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What's next for Baghdad-Tehran ties as last MEK members leave Iraq?

In a new regional victory for Iran, the last group of the exiled opposition group Mujahedeen-e-Khalq left neighboring Iraq.
The U.S. families of Iranian dissidents, members of Iran's opposition movement Mujahedin-e Khalq (MEK) who reside in Camp Liberty in Iraq, look on as U.S. Secretary of State John Kerry testifies on agreements over Iran's nuclear programs, before the House Foreign Affairs Committee on Capitol Hill in Washington, December 10, 2013. REUTERS/Jonathan Ernst    (UNITED STATES - Tags: POLITICS MILITARY) - RTX16CNF

BAGHDAD — On Sept. 10, commenting on the news that the last batch of Iranian dissidents affiliated with the Mujahedeen-e-Khalq (MEK) had left Iraq and were heading to Albania in a deal that the United States mediated and the United Nations supervised, the Iraqi government declared it had "closed the book on the Baathist regime."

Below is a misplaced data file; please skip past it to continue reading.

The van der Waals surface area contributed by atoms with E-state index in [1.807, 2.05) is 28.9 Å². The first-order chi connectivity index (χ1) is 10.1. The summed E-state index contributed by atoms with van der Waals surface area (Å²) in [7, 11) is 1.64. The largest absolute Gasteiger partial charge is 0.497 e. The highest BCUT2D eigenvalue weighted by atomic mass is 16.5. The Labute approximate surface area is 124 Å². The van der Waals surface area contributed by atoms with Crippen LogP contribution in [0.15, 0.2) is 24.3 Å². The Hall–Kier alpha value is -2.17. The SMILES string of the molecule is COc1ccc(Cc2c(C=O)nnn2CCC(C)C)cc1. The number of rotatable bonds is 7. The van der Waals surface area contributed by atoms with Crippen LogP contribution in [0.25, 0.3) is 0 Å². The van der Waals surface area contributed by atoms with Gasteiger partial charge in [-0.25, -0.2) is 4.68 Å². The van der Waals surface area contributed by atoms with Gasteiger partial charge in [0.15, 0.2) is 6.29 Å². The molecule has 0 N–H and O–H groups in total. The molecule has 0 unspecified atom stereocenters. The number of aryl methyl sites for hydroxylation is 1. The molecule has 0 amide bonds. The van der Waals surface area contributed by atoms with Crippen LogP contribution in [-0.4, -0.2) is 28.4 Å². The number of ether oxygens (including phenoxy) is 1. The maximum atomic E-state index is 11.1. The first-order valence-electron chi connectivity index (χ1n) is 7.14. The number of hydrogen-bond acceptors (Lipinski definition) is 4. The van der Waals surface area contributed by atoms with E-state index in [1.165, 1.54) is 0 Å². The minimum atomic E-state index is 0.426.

The last group of Iranians was composed of 280 dissidents. They had lived in Camp Liberty refugee camp in Baghdad since 2012, after the Iraqi government transferred them from Camp Ashraf in Diyala province, along the Iraq-Iran border, in which they had lived for almost three decades.

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